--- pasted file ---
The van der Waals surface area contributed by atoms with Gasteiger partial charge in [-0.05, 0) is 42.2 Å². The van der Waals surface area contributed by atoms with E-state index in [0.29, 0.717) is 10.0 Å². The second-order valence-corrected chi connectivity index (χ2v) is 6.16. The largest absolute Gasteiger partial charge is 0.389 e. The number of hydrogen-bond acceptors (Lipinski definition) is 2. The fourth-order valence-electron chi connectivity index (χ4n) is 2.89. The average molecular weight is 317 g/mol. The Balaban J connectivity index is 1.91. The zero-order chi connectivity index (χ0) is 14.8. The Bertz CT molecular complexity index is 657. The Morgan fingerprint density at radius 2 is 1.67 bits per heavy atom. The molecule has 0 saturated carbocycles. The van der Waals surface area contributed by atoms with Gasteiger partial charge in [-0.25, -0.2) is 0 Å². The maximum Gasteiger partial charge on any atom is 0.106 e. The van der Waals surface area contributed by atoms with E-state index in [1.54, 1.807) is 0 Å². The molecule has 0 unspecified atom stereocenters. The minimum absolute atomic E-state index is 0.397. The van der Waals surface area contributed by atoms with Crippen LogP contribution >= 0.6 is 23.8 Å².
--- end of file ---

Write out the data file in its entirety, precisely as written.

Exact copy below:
The van der Waals surface area contributed by atoms with Gasteiger partial charge in [-0.05, 0) is 42.2 Å². The van der Waals surface area contributed by atoms with E-state index in [0.29, 0.717) is 10.0 Å². The second-order valence-corrected chi connectivity index (χ2v) is 6.16. The largest absolute Gasteiger partial charge is 0.389 e. The number of hydrogen-bond acceptors (Lipinski definition) is 2. The fourth-order valence-electron chi connectivity index (χ4n) is 2.89. The average molecular weight is 317 g/mol. The Balaban J connectivity index is 1.91. The zero-order chi connectivity index (χ0) is 14.8. The Bertz CT molecular complexity index is 657. The Morgan fingerprint density at radius 2 is 1.67 bits per heavy atom. The molecule has 0 saturated carbocycles. The van der Waals surface area contributed by atoms with Gasteiger partial charge in [-0.25, -0.2) is 0 Å². The maximum Gasteiger partial charge on any atom is 0.106 e. The van der Waals surface area contributed by atoms with E-state index in [1.54, 1.807) is 0 Å². The molecule has 0 unspecified atom stereocenters. The minimum absolute atomic E-state index is 0.397. The van der Waals surface area contributed by atoms with Crippen LogP contribution >= 0.6 is 23.8 Å².